News / USA

US Lawmakers Urge Talks to Cap Early Spending

FILE - The Senate (R) and the Capitol Dome are seen in Washington.
FILE - The Senate (R) and the Capitol Dome are seen in Washington.
Reuters
A senior U.S. Senate Democrat and a high-ranking Republican in the House of Representatives urged congressional budget negotiators on Thursday to agree on a 2014 spending level by November 22 - even if they have not yet figured out how to achieve any required savings.
 
Senate Appropriations Committee Chairman Barbara Mikulski and House Appropriations Committee Chairman Hal Rogers said identifying a cap on discretionary spending was their top priority as talks to reduce automatic, “sequester” spending cuts began this week.
 
The sooner that number is determined, the better the chance that lawmakers can pass new spending legislation in time to avoid another government shutdown threat on January 15, they said in a letter to the leaders of the negotiating panel.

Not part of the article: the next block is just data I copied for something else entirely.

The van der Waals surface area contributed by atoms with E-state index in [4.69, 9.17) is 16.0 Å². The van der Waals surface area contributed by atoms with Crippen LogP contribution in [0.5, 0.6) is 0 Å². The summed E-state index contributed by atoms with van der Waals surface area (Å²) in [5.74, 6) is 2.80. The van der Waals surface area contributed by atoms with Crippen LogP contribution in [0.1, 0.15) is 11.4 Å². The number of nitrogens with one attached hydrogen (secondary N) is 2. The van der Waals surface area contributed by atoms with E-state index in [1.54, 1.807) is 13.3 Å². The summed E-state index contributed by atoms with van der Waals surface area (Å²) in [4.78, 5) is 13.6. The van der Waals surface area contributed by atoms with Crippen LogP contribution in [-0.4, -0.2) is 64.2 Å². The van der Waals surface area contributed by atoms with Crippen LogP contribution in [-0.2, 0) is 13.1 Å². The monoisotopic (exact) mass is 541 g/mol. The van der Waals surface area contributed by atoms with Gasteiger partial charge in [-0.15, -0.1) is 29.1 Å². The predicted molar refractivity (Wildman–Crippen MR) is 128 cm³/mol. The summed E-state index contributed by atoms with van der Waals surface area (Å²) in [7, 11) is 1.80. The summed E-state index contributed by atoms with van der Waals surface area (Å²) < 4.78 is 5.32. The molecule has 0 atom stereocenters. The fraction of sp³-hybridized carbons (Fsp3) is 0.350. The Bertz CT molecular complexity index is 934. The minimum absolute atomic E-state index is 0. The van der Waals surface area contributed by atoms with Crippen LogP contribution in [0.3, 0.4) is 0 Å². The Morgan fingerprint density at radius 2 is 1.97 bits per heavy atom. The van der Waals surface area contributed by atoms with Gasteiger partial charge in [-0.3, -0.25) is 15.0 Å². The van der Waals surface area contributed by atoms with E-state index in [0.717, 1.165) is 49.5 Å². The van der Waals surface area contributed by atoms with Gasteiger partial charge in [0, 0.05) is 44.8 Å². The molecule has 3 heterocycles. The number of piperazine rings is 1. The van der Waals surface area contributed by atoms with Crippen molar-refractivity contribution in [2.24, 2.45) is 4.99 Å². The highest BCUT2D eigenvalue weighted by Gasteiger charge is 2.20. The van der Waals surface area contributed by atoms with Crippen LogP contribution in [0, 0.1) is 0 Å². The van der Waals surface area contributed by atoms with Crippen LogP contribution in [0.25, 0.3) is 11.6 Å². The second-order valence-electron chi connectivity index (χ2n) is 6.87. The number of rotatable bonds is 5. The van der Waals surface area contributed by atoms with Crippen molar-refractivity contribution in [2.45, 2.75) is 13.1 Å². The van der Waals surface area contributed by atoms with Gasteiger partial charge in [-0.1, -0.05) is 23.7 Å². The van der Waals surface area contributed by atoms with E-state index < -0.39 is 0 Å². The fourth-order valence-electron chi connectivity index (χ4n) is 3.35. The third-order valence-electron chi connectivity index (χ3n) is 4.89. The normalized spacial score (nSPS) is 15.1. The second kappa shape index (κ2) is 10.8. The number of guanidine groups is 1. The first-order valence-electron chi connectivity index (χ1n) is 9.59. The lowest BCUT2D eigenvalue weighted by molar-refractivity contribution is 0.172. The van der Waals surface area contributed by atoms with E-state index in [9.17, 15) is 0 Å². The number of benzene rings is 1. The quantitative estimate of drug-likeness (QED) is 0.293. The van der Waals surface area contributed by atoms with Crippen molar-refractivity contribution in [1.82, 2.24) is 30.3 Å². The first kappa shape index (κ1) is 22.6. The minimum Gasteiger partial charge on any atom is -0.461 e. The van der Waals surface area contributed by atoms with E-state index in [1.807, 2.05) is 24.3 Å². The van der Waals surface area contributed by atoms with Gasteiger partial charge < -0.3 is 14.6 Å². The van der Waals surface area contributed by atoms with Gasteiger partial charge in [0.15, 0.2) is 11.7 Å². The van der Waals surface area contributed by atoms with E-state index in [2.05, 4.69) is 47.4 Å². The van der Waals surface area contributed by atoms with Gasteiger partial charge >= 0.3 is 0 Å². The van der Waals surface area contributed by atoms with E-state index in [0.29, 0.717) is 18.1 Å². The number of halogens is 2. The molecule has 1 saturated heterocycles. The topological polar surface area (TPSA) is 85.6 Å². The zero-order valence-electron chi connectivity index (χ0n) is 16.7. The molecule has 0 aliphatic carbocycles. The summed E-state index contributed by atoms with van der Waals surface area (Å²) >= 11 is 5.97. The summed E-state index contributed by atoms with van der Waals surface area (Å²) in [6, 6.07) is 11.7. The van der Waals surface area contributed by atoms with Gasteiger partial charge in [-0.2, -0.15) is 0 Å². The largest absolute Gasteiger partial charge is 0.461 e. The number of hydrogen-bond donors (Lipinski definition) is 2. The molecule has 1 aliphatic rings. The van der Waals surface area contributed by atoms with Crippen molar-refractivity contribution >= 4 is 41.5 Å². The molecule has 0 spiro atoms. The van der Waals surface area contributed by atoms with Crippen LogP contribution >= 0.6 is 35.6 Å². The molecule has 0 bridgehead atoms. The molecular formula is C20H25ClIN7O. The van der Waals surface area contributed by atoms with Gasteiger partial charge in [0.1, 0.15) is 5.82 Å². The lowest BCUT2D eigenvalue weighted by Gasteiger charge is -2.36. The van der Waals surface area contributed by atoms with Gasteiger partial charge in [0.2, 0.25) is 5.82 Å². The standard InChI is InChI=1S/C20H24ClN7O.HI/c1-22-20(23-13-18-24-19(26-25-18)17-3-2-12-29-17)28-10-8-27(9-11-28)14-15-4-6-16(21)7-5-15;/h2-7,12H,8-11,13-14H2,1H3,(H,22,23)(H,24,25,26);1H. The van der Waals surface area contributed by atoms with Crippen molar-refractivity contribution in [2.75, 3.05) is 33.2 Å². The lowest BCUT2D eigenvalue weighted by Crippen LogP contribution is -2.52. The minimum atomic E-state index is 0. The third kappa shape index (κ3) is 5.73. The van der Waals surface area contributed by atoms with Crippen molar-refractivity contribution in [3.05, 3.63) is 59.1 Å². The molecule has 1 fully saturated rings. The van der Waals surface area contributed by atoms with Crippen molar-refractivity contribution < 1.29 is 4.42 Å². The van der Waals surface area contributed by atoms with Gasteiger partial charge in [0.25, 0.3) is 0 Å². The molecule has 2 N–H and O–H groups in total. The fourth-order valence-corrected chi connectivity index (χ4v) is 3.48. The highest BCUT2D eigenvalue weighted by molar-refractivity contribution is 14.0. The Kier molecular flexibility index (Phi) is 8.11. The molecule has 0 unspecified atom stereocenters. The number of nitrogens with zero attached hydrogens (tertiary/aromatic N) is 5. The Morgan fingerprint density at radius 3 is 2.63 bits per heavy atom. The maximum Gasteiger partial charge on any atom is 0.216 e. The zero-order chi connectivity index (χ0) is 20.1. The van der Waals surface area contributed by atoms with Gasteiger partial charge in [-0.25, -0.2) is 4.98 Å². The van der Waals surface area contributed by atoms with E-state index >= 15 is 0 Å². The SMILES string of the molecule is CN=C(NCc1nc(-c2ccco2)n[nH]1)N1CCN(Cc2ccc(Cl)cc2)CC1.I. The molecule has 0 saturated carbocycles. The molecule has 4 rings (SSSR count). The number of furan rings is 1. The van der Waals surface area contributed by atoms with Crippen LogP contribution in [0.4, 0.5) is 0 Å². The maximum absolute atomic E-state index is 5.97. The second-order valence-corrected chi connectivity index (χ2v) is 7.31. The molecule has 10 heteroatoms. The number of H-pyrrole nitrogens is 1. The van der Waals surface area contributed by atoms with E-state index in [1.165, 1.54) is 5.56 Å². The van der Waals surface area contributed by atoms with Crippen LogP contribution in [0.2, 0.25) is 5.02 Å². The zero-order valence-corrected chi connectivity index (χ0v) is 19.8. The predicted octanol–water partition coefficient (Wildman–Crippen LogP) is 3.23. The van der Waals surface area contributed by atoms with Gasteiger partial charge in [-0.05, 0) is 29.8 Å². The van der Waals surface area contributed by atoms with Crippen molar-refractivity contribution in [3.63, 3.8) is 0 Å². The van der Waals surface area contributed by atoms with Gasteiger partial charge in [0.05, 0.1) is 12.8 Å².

Deciding quickly on a spending level would provide budget negotiators with an early target for the size of any potential deal. They would then have to find savings to replace that amount of sequester cuts.
 
“We believe that if an agreement on a discretionary spending number can be reached early, it will allow for more thoughtful and responsible spending decisions, set the parameters for the budgetary savings that need to be reached in your budget conference, and build momentum for a larger budget agreement,” said Mikulski, who represents Maryland, and Rogers, from Kentucky. Neither is on the budget negotiating panel.